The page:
Comedy has a long tradition in theater. The spring theater festivals from Greece began the tradition. Later in the Middle Ages, the comedy dell'arte form appeared. Read about the pantomime and commedia dell'arte tradition here today (or see your handout). Complete the graphic organizer for your notes on these articles and turn in when completed.
Cross dressing has been a common occurrence on the stage (the Greek, Roman, and Elizabethan theaters only employed male actors!) Many of Shakespeare's funniest comedies use the trope of cross-dressing, for example: Twelfth Night, As You Like It, and even The Merchant of Venice. The play we're going to read today carries on this tradition.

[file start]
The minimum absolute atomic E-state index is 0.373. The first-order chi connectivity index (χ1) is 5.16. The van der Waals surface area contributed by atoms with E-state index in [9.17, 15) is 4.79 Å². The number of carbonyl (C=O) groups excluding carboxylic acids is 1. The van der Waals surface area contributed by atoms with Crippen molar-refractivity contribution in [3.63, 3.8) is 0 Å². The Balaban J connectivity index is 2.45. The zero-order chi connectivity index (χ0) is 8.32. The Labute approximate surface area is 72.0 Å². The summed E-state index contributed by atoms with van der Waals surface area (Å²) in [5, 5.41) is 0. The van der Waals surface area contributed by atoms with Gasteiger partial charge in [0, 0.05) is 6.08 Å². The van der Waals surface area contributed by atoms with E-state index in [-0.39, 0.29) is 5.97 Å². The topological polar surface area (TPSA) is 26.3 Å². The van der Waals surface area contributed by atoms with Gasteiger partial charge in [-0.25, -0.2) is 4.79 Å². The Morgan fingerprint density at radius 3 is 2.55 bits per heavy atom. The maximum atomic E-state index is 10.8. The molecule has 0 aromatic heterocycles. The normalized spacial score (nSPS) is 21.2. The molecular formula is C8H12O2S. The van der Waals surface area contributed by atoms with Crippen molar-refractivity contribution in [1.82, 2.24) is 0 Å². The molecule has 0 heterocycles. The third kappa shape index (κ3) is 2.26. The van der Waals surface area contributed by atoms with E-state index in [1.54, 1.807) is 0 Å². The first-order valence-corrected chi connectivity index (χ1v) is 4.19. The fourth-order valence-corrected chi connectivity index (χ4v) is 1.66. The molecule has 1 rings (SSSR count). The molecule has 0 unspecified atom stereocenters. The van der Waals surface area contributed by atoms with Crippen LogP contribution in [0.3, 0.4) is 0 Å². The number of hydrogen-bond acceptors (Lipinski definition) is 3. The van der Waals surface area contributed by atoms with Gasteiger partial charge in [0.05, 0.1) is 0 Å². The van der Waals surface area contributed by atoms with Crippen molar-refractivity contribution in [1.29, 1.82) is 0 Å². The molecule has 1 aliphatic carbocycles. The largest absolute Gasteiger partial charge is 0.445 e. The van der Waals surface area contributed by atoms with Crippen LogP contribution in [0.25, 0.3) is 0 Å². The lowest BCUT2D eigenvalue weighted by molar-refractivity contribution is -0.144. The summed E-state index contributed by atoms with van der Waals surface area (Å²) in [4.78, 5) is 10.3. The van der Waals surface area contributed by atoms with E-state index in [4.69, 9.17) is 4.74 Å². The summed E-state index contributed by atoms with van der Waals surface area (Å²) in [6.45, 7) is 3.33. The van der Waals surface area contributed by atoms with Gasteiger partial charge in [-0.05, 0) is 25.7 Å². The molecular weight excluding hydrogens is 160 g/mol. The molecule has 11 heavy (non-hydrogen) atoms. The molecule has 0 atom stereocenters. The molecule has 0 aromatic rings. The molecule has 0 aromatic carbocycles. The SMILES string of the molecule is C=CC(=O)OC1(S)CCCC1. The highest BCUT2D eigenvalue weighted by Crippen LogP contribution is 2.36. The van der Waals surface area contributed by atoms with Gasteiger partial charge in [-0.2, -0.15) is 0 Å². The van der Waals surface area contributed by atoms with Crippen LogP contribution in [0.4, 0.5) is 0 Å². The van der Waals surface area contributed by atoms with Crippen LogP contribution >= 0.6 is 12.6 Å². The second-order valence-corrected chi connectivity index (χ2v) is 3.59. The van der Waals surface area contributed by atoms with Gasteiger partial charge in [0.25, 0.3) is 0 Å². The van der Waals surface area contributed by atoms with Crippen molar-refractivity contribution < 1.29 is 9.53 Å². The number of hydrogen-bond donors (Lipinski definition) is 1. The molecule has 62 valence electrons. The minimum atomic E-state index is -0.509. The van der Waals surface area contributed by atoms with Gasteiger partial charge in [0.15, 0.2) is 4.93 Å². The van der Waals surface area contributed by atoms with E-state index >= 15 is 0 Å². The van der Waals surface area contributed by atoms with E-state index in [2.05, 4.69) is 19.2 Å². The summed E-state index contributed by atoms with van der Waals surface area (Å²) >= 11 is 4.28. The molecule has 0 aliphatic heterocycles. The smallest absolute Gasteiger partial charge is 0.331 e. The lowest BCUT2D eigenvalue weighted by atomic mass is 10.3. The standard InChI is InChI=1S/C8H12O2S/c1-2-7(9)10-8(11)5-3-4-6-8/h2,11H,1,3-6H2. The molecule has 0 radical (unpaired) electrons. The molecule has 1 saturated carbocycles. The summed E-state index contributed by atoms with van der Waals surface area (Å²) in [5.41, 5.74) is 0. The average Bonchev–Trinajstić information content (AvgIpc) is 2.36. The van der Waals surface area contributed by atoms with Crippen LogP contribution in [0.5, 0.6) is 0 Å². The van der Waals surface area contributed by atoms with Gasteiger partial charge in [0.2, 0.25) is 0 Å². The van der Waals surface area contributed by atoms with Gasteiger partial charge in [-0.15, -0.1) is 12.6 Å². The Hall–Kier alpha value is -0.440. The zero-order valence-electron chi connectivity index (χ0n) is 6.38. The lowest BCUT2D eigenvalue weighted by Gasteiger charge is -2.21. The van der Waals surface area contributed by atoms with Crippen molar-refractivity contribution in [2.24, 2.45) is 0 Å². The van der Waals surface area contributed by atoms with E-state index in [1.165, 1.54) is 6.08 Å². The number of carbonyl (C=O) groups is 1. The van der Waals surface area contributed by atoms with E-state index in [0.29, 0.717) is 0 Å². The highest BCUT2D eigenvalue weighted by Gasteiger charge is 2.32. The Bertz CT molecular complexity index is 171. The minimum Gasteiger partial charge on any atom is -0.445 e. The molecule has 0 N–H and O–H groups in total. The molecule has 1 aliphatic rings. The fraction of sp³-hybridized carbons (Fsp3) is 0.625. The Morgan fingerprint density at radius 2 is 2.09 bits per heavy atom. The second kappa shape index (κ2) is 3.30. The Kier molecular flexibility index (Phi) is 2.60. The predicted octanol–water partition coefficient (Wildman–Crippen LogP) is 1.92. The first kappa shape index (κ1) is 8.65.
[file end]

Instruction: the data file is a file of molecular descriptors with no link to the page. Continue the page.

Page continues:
Read about cross-dressing and theatre here (see the handout).
Plots in these "ridiculous" plays are often parodies or re-workings of pop-culture fiction, including humor and satire to comment on social issues. Improvisation plays a significant role in the plays, with the script acting as a blueprint for the action.
You may choose any of the following: Psycho Beach Party, The Lady in Question, Red Scare on Sunset, or the Tale of the Allergist's Wife.